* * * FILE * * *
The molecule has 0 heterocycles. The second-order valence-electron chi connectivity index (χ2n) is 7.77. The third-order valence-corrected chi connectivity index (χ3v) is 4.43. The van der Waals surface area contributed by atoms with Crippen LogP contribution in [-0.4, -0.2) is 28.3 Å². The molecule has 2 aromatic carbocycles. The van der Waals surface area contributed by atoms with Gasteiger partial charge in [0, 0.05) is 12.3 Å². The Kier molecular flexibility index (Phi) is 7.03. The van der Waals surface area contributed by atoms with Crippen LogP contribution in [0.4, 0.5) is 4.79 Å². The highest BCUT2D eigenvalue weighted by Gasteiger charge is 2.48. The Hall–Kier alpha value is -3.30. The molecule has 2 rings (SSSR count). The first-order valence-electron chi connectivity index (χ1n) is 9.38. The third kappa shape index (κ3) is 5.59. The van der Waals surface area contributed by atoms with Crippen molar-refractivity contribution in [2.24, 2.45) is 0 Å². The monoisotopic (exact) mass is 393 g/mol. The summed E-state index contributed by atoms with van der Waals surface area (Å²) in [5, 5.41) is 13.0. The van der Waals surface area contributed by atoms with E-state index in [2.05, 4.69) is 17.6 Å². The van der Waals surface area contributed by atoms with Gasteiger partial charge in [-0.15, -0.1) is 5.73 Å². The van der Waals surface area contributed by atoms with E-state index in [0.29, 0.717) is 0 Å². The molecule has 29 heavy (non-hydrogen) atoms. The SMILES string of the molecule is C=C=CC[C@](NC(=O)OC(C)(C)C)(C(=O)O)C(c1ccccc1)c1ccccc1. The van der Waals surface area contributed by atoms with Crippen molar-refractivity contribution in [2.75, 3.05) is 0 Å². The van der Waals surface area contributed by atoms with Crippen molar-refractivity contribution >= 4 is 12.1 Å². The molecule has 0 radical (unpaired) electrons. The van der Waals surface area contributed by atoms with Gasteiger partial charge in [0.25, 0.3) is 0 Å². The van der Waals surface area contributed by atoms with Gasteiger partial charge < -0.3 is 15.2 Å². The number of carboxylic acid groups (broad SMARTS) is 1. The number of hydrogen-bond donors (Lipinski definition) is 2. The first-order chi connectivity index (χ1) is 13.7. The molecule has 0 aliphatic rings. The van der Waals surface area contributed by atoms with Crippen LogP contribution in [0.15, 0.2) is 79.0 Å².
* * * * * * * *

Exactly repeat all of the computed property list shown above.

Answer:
The molecule has 0 heterocycles. The second-order valence-electron chi connectivity index (χ2n) is 7.77. The third-order valence-corrected chi connectivity index (χ3v) is 4.43. The van der Waals surface area contributed by atoms with Crippen LogP contribution in [-0.4, -0.2) is 28.3 Å². The molecule has 2 aromatic carbocycles. The van der Waals surface area contributed by atoms with Gasteiger partial charge in [0, 0.05) is 12.3 Å². The Kier molecular flexibility index (Phi) is 7.03. The van der Waals surface area contributed by atoms with Crippen LogP contribution in [0.4, 0.5) is 4.79 Å². The highest BCUT2D eigenvalue weighted by Gasteiger charge is 2.48. The Hall–Kier alpha value is -3.30. The molecule has 2 rings (SSSR count). The first-order valence-electron chi connectivity index (χ1n) is 9.38. The third kappa shape index (κ3) is 5.59. The van der Waals surface area contributed by atoms with Crippen molar-refractivity contribution in [2.24, 2.45) is 0 Å². The monoisotopic (exact) mass is 393 g/mol. The summed E-state index contributed by atoms with van der Waals surface area (Å²) in [5, 5.41) is 13.0. The van der Waals surface area contributed by atoms with E-state index in [2.05, 4.69) is 17.6 Å². The van der Waals surface area contributed by atoms with Gasteiger partial charge in [-0.15, -0.1) is 5.73 Å². The van der Waals surface area contributed by atoms with E-state index in [0.29, 0.717) is 0 Å². The molecule has 29 heavy (non-hydrogen) atoms. The SMILES string of the molecule is C=C=CC[C@](NC(=O)OC(C)(C)C)(C(=O)O)C(c1ccccc1)c1ccccc1. The van der Waals surface area contributed by atoms with Crippen molar-refractivity contribution in [2.75, 3.05) is 0 Å². The van der Waals surface area contributed by atoms with Crippen molar-refractivity contribution >= 4 is 12.1 Å². The molecule has 0 radical (unpaired) electrons. The van der Waals surface area contributed by atoms with Gasteiger partial charge in [0.25, 0.3) is 0 Å². The van der Waals surface area contributed by atoms with Gasteiger partial charge < -0.3 is 15.2 Å². The number of carboxylic acid groups (broad SMARTS) is 1. The number of hydrogen-bond donors (Lipinski definition) is 2. The first-order chi connectivity index (χ1) is 13.7. The molecule has 0 aliphatic rings. The van der Waals surface area contributed by atoms with Crippen LogP contribution in [0.15, 0.2) is 79.0 Å².